During the 80s he appeared as the anarchic punk Vyvyan in the TV sitcom The Young Ones, was one of The Comic Strip Presents… team, notably creating the spoof heavy metal band Bad News, and with his long time double act partner, Rik Mayall, created The Dangerous Brothers on Saturday Live. During the inaugural Comic Relief campaign he and the rest of The Young Ones teamed up with Cliff Richard to record a new version of Living Doll, which reached number one in the UK singles chart.
Wearing a different hat he spent 1988 creating and directing pop videos, among them Fiesta by the Pogues, Prime Mover by Zodiac Mindwarp & The Love Reaction, Like The Weather by 10,000 Maniacs, and Hourglass by Squeeze.
In the 90s he teamed up with Rik Mayall to create the TV sitcom Bottom. Three series, five touring shows and a feature film followed. He also starred alongside Richard Briers in the black comedy series If You See God, Tell Him, appeared in the West End production of Waiting for Godot and wrote The Gobbler, a novel.
More recently he achieved ‘cult stupidity status’ doing Comic Relief Does Fame Academy and has appeared as a regular in Holby City.
Having filmed many early Comic Strip episodes in and around Dartmoor he feels a keen affinity to Devon. He and his wife, Jennifer Saunders, have lived near Chagford for many years. In 2003 he appeared at the Northcott Theatre in The Life and Times of Young Bob Scallion, he’s had a hand in raising funds for the ongoing refurbishment of the Northcott, and is also glad to be developing a relationship with the Creative Writing course at the University of Exeter.
Sir Robert Owen read Law at Exeter University, graduating in 1967. During his years as an undergraduate he played rugby for the University first XV, being awarded his colours in 1965. He is married to another graduate of the University, Sara née Rumbold.
He was called to the Bar at the Inner Temple in 1968 and became a QC in 1988. He practised at the Common Law Bar until his appointment as a High Court Judge in 2001, specialising in professional negligence, in particular clinical negligence, and product liability. His last case before appointment to the Bench was as counsel to Lord Cullen’s enquiry into the Paddington rail crash. In 1994/1995 he served as chairman of the London Common Law and Commercial Bar Association, and in 1997 was elected chairman of the Bar of England and Wales, having served as the first chairman of its education and training committee and as chairman of its professional standards committee. He was appointed a Recorder of the Crown Court in 1987, a DTI Inspector in 1991 and a Deputy High Court Judge in 1994. Between 1998 and 2004 he was a governor of the College of Law.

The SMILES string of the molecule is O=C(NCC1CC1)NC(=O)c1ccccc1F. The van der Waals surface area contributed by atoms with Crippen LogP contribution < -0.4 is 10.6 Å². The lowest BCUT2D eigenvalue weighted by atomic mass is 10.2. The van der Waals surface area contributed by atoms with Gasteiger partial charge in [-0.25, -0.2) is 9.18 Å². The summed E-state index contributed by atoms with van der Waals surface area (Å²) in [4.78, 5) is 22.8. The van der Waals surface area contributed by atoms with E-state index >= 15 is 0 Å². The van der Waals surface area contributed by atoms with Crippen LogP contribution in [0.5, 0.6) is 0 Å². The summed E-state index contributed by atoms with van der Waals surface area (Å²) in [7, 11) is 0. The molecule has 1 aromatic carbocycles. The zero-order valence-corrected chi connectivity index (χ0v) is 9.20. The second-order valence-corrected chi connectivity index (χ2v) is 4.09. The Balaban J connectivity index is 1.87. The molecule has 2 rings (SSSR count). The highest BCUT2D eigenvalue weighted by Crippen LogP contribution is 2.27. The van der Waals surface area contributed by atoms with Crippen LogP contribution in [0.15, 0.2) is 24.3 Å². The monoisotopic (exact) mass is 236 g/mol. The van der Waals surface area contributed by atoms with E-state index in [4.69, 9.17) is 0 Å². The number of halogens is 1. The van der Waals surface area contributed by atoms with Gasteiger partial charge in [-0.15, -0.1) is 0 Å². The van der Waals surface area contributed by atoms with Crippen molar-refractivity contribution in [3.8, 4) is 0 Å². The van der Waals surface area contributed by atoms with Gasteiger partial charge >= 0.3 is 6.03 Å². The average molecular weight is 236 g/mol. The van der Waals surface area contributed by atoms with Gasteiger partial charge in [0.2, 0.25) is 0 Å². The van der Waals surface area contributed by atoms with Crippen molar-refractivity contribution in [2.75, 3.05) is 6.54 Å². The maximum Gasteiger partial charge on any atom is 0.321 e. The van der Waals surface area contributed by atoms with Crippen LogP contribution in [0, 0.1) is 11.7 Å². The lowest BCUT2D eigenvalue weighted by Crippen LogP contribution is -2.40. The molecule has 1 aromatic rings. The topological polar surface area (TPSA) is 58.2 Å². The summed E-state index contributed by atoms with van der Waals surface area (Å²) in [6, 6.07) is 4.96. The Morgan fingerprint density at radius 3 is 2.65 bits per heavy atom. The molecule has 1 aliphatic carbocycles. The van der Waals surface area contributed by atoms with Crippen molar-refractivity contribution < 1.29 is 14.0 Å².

He is currently the Senior Presiding Judge of the Western Circuit and chairman of the civil committee of the Judicial Studies Board with responsibility for the training of judges who sit in the civil jurisdiction. He also chairs the vCJD Trust set up by the Department of Health in 2002 following the BSE enquiry to compensate the victims of vCJD and their families.
A keen sailor, Sir Robert is the vice-commodore of the Bar Yacht club, and the chairman of the Fowey harbour consultative committee.
Anthony Gibson has worked for the National Farmers Union (NFU) for over 30 years, mainly in the South-West and always with a strong emphasis on communications, the HQ directorate which he now heads.
Born and brought up in Devon, he read history at Oxford before joining the NFU in 1972 as a speech writer and editorial assistant. He moved on to become Regional Information Officer for the South West (1975), Somerset County Secretary (1981), Senior Policy Adviser for the newly formed South West region in 1989 and South West Regional Director in 1992.
Through all of those appointments he was a regular broadcaster, journalist and commentator on farming and rural affairs, and came to national prominence as a forthright protagonist for the farming cause in the two great crises of BSE and Foot and Mouth. He was also one of the pioneers of the local food movement and founded the first county food group, Taste of Somerset, in 1984 and the first regional food group, Taste of the West, in 1990.
He was made acting Director of Communications for the NFU in March 2006, an appointment which was made permanent in September 2006. His mission, he says, is to reinforce the reputation of the NFU as a champion for a modern, dynamic and hugely important industry. Among many honours and awards, he was awarded the OBE in the 2003 Queen’s Birthday Honours for services to agriculture and the rural economy in the South West. He was appointed a Fellow of the Royal Agricultural Society in 2007, and was President of the Devonshire Association in 2006/07.
The University of Exeter, The Queen’s Drive, Exeter, Devon, UK EX4 4QJ